Victims Katie Couric Neglected To Mention In Her Discussion of HPV
Dec 05, 2013

A few weeks ago I wrote about the fact that Katie Couric’s new daytime television show Katie was planning to air a segment about HPV vaccine After hearing the proposed line-up for the show it was clear that the HPV vaccine was not going to be portrayed favorably.  And as expected, the conversation has blown up all over the internet in the past 24 hours with many reporters and bloggers calling out Katie Couric and her producers for how poorly they’ve handled this important conversation.

Unfortunately, daytime television ratings are driven by emotion and controversy and Katie Couric’s producers know that.  So despite the overwhelming research available on the safety and efficacy of the HPV vaccine, that information was not adequately presented to the millions of viewers of her show.

But there was one other thing notably missing – it was the voices of those who have suffered with HPV related cancers.  And those family members who speak out on behalf of those lost to HPV related cancers.  

Since the Katie Couric neglected to include a single cervical cancer survivor, I’m encouraging anyone who has had a personal experience with an HPV related cancer to speak out and let others know just how terrifying it has been for you.  You may share your story by emailing us at  And I would like to encourage everyone to share your opinions of the episode with one of the show’s producers.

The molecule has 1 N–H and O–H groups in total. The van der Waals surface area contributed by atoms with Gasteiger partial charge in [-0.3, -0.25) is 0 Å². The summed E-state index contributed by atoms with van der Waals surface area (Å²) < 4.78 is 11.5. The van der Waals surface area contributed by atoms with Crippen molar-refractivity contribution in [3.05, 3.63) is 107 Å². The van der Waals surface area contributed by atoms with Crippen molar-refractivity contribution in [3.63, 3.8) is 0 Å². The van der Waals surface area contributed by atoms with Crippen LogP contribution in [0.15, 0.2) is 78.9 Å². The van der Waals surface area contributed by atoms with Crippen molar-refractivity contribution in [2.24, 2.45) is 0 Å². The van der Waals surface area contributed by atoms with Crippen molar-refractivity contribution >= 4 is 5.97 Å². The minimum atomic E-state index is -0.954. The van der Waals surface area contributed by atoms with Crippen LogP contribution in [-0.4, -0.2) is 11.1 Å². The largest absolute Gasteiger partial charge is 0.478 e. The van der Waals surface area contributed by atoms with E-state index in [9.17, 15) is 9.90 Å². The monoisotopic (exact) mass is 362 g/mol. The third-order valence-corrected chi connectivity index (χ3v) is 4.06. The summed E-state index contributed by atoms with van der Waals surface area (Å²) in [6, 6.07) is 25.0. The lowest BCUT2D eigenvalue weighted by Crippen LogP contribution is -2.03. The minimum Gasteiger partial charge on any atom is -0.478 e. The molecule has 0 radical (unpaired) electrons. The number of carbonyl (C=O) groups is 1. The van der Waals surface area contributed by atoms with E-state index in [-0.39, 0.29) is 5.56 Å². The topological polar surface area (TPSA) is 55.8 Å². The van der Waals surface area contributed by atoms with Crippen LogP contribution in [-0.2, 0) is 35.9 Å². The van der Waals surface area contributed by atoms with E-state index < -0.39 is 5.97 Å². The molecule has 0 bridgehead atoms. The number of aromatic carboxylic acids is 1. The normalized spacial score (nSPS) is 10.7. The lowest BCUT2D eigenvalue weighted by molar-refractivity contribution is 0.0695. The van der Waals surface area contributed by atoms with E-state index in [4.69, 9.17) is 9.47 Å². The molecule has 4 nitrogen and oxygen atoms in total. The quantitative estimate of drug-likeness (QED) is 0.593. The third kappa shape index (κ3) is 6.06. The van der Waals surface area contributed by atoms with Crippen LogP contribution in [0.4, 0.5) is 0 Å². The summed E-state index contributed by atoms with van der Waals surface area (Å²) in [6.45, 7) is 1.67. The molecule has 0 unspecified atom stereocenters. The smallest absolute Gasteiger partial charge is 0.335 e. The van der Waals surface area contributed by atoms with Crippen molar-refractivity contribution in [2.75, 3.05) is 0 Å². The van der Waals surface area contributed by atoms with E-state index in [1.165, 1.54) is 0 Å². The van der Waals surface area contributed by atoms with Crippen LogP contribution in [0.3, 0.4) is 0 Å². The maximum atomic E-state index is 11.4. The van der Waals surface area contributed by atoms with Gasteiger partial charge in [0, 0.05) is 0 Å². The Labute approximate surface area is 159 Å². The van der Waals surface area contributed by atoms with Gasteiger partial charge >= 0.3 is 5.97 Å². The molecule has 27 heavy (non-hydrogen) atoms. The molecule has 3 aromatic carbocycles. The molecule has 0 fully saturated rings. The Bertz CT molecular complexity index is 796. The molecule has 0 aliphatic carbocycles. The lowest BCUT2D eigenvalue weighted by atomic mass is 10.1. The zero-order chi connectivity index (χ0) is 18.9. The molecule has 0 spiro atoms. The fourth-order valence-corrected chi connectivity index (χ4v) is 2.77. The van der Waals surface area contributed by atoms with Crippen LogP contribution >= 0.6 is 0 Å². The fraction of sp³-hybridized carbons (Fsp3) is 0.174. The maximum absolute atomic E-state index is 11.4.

Below are just a few of the HPV related stories that are featured on the Shot By Shot website.  They are all very compelling and emotional and I hope that someday they will get the kind of attention that the Katie show has given to those critical of the vaccine.

In this video, Heather Burcham shares her story of cervical cancer just two months before she died.  Her hope was to change just one person’s life by encouraging others to get the HPV vaccine.


This is an excellent video filmed at the national Cervical Cancer Coalition conference in Atlanta, GA, in January 2013 which highlights stories from cervical cancer survivors and family members of women who have died from the disease.  These personal stories highlight the devastating impact of cervical cancer and emphasizes the importance of prevention in the form of vaccines and regular screening–prevention that can save lives.


Brett lost his wife Summer to cervical cancer despite the fact that she had regular PAP tests.


Denise Burgin talks about losing her daughter Shelley at the age of 27, just nine months after being diagnosed with cervical cancer.  She too had received regular cervical screenings, yet her diagnosis came too late.


In this video, Joslyn talks about what it has been like to live with HPV.  At age 18 she had her first abnormal PAP test, followed by two different LEEP procedures and a cone biopsy all before she was married at the age of 24.


At age 26, Patty was diagnosed with cervical cancer and told she would probably never be able to have children.  Fortunately she went on to have three children who she will choose to protect with the HPV vaccine.


Just a year after her first child was born, this young mother was diagnosed with cervical cancer.  In her area alone, seven other women were diagnosed at the same time.  After two surgeries and a radical hysterectomy she is was no longer able to have children, but she is also the only one out of the eight that were diagnosed at that time to have survived.


These are just a handful of the many stories of fear, suffering and loss that can be attributed to HPV.  Please share these stories with others so that people can hear about the real risks of HPV and why it’s so important to protect our children with the HPV vaccine.

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